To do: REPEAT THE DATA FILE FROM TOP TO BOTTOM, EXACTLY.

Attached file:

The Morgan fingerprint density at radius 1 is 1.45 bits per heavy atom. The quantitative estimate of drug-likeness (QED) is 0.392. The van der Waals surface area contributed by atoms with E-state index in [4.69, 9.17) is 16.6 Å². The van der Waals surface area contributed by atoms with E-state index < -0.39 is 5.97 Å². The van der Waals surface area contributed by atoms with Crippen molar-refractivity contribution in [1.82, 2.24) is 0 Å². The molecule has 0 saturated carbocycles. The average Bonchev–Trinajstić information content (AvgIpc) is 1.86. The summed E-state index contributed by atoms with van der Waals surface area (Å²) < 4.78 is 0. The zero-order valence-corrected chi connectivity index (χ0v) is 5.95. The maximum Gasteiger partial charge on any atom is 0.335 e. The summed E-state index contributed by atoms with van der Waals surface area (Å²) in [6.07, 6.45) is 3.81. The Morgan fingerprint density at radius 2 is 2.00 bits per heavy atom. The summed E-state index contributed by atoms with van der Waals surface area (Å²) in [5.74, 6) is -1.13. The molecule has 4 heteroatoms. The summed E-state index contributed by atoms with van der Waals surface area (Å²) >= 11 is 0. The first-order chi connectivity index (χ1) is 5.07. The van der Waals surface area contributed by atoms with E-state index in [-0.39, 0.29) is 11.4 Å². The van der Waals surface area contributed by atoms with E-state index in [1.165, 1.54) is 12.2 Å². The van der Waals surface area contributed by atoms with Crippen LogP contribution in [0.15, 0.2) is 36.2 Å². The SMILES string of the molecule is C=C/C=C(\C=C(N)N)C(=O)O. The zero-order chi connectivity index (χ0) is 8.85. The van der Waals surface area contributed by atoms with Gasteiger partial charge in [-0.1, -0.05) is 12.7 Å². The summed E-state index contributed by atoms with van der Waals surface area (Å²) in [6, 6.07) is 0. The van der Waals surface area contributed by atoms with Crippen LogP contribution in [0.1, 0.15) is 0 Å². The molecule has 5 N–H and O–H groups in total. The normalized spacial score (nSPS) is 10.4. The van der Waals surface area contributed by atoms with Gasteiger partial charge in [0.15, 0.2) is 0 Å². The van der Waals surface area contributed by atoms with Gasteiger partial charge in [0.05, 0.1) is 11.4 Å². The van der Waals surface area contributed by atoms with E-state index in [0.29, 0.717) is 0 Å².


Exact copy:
The Morgan fingerprint density at radius 1 is 1.45 bits per heavy atom. The quantitative estimate of drug-likeness (QED) is 0.392. The van der Waals surface area contributed by atoms with E-state index in [4.69, 9.17) is 16.6 Å². The van der Waals surface area contributed by atoms with E-state index < -0.39 is 5.97 Å². The van der Waals surface area contributed by atoms with Crippen molar-refractivity contribution in [1.82, 2.24) is 0 Å². The molecule has 0 saturated carbocycles. The average Bonchev–Trinajstić information content (AvgIpc) is 1.86. The summed E-state index contributed by atoms with van der Waals surface area (Å²) < 4.78 is 0. The zero-order valence-corrected chi connectivity index (χ0v) is 5.95. The maximum Gasteiger partial charge on any atom is 0.335 e. The summed E-state index contributed by atoms with van der Waals surface area (Å²) in [6.07, 6.45) is 3.81. The Morgan fingerprint density at radius 2 is 2.00 bits per heavy atom. The summed E-state index contributed by atoms with van der Waals surface area (Å²) in [5.74, 6) is -1.13. The molecule has 4 heteroatoms. The summed E-state index contributed by atoms with van der Waals surface area (Å²) >= 11 is 0. The first-order chi connectivity index (χ1) is 5.07. The van der Waals surface area contributed by atoms with E-state index in [-0.39, 0.29) is 11.4 Å². The van der Waals surface area contributed by atoms with E-state index in [1.165, 1.54) is 12.2 Å². The van der Waals surface area contributed by atoms with Crippen LogP contribution in [0.15, 0.2) is 36.2 Å². The SMILES string of the molecule is C=C/C=C(\C=C(N)N)C(=O)O. The zero-order chi connectivity index (χ0) is 8.85. The van der Waals surface area contributed by atoms with Gasteiger partial charge in [-0.1, -0.05) is 12.7 Å². The summed E-state index contributed by atoms with van der Waals surface area (Å²) in [6, 6.07) is 0. The van der Waals surface area contributed by atoms with Crippen LogP contribution in [0.1, 0.15) is 0 Å². The molecule has 5 N–H and O–H groups in total. The normalized spacial score (nSPS) is 10.4. The van der Waals surface area contributed by atoms with Gasteiger partial charge in [0.15, 0.2) is 0 Å². The van der Waals surface area contributed by atoms with Gasteiger partial charge in [0.05, 0.1) is 11.4 Å². The van der Waals surface area contributed by atoms with E-state index in [0.29, 0.717) is 0 Å².